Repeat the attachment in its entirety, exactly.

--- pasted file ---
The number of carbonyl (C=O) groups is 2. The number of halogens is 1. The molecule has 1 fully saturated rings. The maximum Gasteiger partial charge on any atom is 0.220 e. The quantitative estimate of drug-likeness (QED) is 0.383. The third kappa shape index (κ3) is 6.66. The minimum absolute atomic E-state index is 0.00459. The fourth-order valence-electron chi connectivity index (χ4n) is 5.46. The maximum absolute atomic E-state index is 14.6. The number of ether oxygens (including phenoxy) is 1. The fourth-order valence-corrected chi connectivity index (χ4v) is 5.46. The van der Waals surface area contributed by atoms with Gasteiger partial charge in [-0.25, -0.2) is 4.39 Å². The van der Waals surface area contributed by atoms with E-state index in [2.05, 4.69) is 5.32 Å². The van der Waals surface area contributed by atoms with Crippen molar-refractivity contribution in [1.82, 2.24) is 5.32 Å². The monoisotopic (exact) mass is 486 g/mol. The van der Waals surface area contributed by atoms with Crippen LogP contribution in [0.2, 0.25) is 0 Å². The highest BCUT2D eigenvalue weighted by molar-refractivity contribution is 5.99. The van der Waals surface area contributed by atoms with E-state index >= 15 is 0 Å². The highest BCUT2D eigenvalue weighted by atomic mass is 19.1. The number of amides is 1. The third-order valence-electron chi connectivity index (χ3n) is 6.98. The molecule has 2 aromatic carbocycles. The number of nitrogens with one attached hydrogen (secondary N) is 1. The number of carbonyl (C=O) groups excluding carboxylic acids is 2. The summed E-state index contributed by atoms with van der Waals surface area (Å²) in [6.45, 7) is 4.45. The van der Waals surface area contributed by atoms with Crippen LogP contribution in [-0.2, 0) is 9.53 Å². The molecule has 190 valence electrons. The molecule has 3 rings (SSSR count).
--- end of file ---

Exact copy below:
The number of carbonyl (C=O) groups is 2. The number of halogens is 1. The molecule has 1 fully saturated rings. The maximum Gasteiger partial charge on any atom is 0.220 e. The quantitative estimate of drug-likeness (QED) is 0.383. The third kappa shape index (κ3) is 6.66. The minimum absolute atomic E-state index is 0.00459. The fourth-order valence-electron chi connectivity index (χ4n) is 5.46. The maximum absolute atomic E-state index is 14.6. The number of ether oxygens (including phenoxy) is 1. The fourth-order valence-corrected chi connectivity index (χ4v) is 5.46. The van der Waals surface area contributed by atoms with Gasteiger partial charge in [-0.25, -0.2) is 4.39 Å². The van der Waals surface area contributed by atoms with E-state index in [2.05, 4.69) is 5.32 Å². The van der Waals surface area contributed by atoms with Crippen molar-refractivity contribution in [1.82, 2.24) is 5.32 Å². The monoisotopic (exact) mass is 486 g/mol. The van der Waals surface area contributed by atoms with Crippen LogP contribution in [0.2, 0.25) is 0 Å². The highest BCUT2D eigenvalue weighted by molar-refractivity contribution is 5.99. The van der Waals surface area contributed by atoms with E-state index >= 15 is 0 Å². The highest BCUT2D eigenvalue weighted by atomic mass is 19.1. The number of amides is 1. The third-order valence-electron chi connectivity index (χ3n) is 6.98. The molecule has 2 aromatic carbocycles. The number of nitrogens with one attached hydrogen (secondary N) is 1. The number of carbonyl (C=O) groups excluding carboxylic acids is 2. The summed E-state index contributed by atoms with van der Waals surface area (Å²) in [6.45, 7) is 4.45. The van der Waals surface area contributed by atoms with Crippen LogP contribution in [-0.2, 0) is 9.53 Å². The molecule has 190 valence electrons. The molecule has 3 rings (SSSR count).